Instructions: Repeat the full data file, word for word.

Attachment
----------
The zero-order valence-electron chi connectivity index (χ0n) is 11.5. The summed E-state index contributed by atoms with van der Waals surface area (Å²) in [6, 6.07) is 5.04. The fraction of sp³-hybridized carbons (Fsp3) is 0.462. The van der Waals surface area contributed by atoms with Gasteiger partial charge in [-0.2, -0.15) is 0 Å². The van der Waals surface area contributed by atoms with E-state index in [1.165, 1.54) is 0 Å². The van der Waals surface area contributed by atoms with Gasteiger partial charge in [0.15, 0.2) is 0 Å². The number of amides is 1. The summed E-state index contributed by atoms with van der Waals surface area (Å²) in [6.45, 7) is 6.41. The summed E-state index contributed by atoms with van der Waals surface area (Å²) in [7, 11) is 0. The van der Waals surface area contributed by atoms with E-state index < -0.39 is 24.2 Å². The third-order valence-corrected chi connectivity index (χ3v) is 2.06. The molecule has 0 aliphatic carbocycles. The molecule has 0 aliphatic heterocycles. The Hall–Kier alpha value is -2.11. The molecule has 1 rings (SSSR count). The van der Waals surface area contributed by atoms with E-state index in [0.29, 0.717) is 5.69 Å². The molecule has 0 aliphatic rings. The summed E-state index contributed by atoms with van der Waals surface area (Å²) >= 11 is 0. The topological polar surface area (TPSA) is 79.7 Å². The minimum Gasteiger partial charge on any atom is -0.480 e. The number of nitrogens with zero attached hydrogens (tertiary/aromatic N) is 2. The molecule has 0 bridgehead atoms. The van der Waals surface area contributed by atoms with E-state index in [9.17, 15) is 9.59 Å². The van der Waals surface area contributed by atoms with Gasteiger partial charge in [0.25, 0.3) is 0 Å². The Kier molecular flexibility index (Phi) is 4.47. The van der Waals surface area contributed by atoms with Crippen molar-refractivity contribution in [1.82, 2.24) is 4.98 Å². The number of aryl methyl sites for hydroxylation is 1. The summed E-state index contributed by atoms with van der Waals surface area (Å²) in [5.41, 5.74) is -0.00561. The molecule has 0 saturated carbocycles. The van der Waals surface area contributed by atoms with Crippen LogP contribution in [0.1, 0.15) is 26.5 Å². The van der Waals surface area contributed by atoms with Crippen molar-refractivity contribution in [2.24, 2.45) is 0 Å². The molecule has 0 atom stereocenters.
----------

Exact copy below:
The zero-order valence-electron chi connectivity index (χ0n) is 11.5. The summed E-state index contributed by atoms with van der Waals surface area (Å²) in [6, 6.07) is 5.04. The fraction of sp³-hybridized carbons (Fsp3) is 0.462. The van der Waals surface area contributed by atoms with Gasteiger partial charge in [-0.2, -0.15) is 0 Å². The van der Waals surface area contributed by atoms with E-state index in [1.165, 1.54) is 0 Å². The van der Waals surface area contributed by atoms with Gasteiger partial charge in [0.15, 0.2) is 0 Å². The number of amides is 1. The summed E-state index contributed by atoms with van der Waals surface area (Å²) in [6.45, 7) is 6.41. The summed E-state index contributed by atoms with van der Waals surface area (Å²) in [7, 11) is 0. The van der Waals surface area contributed by atoms with E-state index < -0.39 is 24.2 Å². The third-order valence-corrected chi connectivity index (χ3v) is 2.06. The molecule has 0 aliphatic carbocycles. The molecule has 0 aliphatic heterocycles. The Hall–Kier alpha value is -2.11. The molecule has 1 rings (SSSR count). The van der Waals surface area contributed by atoms with E-state index in [0.29, 0.717) is 5.69 Å². The molecule has 0 aliphatic rings. The summed E-state index contributed by atoms with van der Waals surface area (Å²) >= 11 is 0. The topological polar surface area (TPSA) is 79.7 Å². The minimum Gasteiger partial charge on any atom is -0.480 e. The number of nitrogens with zero attached hydrogens (tertiary/aromatic N) is 2. The molecule has 0 bridgehead atoms. The van der Waals surface area contributed by atoms with E-state index in [9.17, 15) is 9.59 Å². The van der Waals surface area contributed by atoms with Gasteiger partial charge in [0.25, 0.3) is 0 Å². The Kier molecular flexibility index (Phi) is 4.47. The van der Waals surface area contributed by atoms with Crippen molar-refractivity contribution in [1.82, 2.24) is 4.98 Å². The number of aryl methyl sites for hydroxylation is 1. The summed E-state index contributed by atoms with van der Waals surface area (Å²) in [5.41, 5.74) is -0.00561. The molecule has 0 saturated carbocycles. The van der Waals surface area contributed by atoms with Crippen LogP contribution in [0.1, 0.15) is 26.5 Å². The van der Waals surface area contributed by atoms with Crippen molar-refractivity contribution in [2.24, 2.45) is 0 Å². The molecule has 0 atom stereocenters.